The video was not shown in open court, other than when Bentley played it for Wiens twice to refresh his memory. Wiens acknowledged that some of Ennis’ injuries could have occurred from the specific actions captured on the video.

Wiens admitted to initial skepticism about the veracity of Ennis’ account of the fight and could not confirm the date, time or location of the altercation that involved Ennis from the video recording.

The prosecution also suggested Ennis and Foster spoke on the phone a day or two after the alleged incident in Los Gatos. Wiens said Ennis’ mother told him that she saw Ennis speaking on the phone in the early morning hours a day or two after the alleged incident. When Ennis’ mother said, “I know you’re talking to Reuben,” Elissa Ennis just rolled over.

Upon cross-examination from Foster’s attorney, Josh Bentley, Wiens admitted he had no evidence Ennis and Foster spoke. The defense likely belived this interaction is relevant because it is believed in many cases in which an alleged victim of domestic violence recants her story, a turning point occurs when the woman begins to see the alleged abuser as the victim.

The photo evidence
Photos were placed into evidence that show apparent injuries to Ennis’ neck, face, hands and knee.

The prosecution said if Ennis had gotten into a fight the night before the alleged incident with Foster, her hands would have shown more evidence of the struggle. Bentley pointed out that two fingernails appeared damaged and some of the documented abrasions could have been from fingernails during a struggle.

Officer Freeman, who wore a body camera and referred repeatedly to her initial report while on the stand, said Ennis told her that Foster punched her 10 times with a closed fist. Bentley asked the officer if Ennis’ injuries did not appear consistent with someone who had been punched repeatedly by a professional football player.

“It’s not my job to make an opinion,” Freeman said.

Bentley countered, “I’m asking for your opinion.”

Said Freeman, “People punch differently.”

The weapons charge
In addition to the two domestic violence charges, Foster has also been charged with felony possession of an assault weapon. Foster legally purchased the weapon, a Sig Sauer 516, in Alabama. Bentley described this case as a wobbler, which means it could be considered a felony or a misdemeanor. The defense asked the judge to consider the less-serious of the options. Bentley pointed out the gun is legal in many states and was not used in any criminal act.

Smith, the prosecutor, stressed that the gun is illegal under California law and was not safely stored. It was found on a bathroom floor after Ennis directed law enforcement to its location within the Los Gatos house.

The Ennis-Foster relationship
Ennis originally told police she and Foster had been dating for five years and lived together for two years. On Thursday, she said they had known each other two to three years. She said she would travel to the Bay Area a couple of times a month beginning in August 2017 and stayed with Foster, who moved to Los Gatos just before Christmas.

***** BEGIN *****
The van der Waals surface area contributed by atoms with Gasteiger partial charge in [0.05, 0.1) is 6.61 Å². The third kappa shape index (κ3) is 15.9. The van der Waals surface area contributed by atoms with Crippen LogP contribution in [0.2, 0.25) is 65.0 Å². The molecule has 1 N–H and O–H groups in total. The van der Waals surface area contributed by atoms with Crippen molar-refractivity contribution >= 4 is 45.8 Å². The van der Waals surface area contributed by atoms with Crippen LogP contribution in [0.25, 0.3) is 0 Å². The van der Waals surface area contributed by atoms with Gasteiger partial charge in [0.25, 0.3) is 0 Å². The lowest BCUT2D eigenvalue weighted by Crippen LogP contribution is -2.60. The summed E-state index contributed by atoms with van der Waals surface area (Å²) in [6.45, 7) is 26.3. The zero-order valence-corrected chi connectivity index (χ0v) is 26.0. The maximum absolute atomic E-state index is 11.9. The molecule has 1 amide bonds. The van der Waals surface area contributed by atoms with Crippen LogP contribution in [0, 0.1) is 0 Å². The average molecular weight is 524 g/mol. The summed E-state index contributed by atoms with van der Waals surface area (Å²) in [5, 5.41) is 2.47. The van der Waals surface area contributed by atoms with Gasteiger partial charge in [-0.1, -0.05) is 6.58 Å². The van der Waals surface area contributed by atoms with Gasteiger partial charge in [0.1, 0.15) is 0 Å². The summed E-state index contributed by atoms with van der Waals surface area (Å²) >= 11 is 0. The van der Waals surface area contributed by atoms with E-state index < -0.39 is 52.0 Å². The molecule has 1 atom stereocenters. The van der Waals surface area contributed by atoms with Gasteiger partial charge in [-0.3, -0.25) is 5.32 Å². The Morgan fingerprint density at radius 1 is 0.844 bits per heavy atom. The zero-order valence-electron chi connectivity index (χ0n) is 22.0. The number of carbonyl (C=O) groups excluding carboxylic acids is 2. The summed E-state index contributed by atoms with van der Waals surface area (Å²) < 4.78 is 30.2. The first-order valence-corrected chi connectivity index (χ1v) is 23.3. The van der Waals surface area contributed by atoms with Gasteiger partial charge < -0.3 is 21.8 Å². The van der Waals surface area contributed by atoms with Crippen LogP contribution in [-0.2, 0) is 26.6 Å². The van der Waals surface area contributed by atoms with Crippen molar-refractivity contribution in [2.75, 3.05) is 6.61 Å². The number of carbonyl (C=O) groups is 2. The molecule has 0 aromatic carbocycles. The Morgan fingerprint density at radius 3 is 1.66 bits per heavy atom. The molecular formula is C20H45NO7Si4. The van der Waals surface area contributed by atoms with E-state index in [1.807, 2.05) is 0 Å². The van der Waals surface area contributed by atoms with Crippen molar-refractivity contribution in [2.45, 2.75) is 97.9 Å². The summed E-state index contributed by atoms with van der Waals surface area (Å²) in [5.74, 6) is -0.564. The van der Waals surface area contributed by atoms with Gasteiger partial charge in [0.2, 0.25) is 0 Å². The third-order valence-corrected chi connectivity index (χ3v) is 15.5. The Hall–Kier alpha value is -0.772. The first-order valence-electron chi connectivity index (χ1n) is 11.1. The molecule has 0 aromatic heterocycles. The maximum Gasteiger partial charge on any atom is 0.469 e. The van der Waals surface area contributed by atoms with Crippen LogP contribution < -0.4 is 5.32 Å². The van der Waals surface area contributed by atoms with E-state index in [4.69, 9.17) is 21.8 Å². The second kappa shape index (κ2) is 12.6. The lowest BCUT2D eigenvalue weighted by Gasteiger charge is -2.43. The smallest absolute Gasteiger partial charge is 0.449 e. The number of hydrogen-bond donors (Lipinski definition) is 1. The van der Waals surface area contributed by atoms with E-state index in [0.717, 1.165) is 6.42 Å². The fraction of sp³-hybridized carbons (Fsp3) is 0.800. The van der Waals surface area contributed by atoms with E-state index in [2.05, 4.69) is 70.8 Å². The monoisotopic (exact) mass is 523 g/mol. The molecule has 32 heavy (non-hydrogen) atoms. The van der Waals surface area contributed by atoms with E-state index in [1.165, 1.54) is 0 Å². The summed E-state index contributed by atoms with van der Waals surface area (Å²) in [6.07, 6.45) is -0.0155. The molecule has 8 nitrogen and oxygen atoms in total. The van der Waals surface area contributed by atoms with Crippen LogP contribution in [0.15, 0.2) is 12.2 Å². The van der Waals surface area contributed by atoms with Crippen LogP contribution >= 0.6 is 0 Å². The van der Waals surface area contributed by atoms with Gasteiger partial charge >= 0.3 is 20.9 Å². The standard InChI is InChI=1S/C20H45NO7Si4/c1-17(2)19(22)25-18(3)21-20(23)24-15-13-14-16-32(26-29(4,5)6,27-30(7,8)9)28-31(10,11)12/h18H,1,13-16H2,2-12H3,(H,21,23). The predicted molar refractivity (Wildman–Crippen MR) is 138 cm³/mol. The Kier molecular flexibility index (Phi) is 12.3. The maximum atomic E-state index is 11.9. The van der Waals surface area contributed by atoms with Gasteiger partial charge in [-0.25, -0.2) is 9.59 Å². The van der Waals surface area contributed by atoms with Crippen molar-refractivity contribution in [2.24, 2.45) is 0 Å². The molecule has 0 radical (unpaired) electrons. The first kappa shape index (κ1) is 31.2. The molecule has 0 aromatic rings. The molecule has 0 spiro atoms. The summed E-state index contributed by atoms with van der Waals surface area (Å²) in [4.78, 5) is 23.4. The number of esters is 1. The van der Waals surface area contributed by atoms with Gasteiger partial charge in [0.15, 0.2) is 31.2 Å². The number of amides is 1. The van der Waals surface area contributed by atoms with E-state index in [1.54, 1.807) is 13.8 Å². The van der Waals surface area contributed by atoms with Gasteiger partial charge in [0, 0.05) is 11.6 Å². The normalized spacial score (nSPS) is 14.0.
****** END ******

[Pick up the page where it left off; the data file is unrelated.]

There was testimony that Foster smashed Ennis’ phone, once after she was “invading his private space” to record video of him sleeping. Another time, she said, Foster broke the phone after she “politely” threw it at him. Ennis pushed back on the idea Foster broke her phone, saying it was his phone -- that he paid for it, and she was merely using it.

Bentley argued in his closing statement that the felony charge of attempting to prevent a victim from reporting a crime is not applicable because no crime was committed in the first place.

When Foster sold the Corvette that Ennis had been driving, she admitted to planning to take photos and sell them to TMZ. She said under oath that she was looking to profit from the situation.

Ennis also admitted to falsely accusing another former boyfriend of domestic violence in 2011 when he said he threatened to break up with her. Ennis was arrested in 2011 and charged with two counts of aggravated assault in Baton Rouge, Louisiana, the Bay Area News Group reported. The case was dismissed nearly two years later.

At the end of her testimony, which lasted approximately 90 minutes, the prosecution asked Ennis if she still loved Foster.

“I don’t love him,” she said, crying. “I need help for myself.”

Ennis said she would seek unspecified treatment at a clinic upon her return to Louisiana.

49ers sign OL Laken Tomlinson to three-year extension

49ers sign OL Laken Tomlinson to three-year extension

Guard Laken Tomlinson appears to have wrapped up a starting position on the 49ers’ offensive line, as the club signed him to a three-year extension on Thursday.

Tomlinson, who started the final 15 games of last season at left guard, is now signed through the 2021 season, the 49ers announced.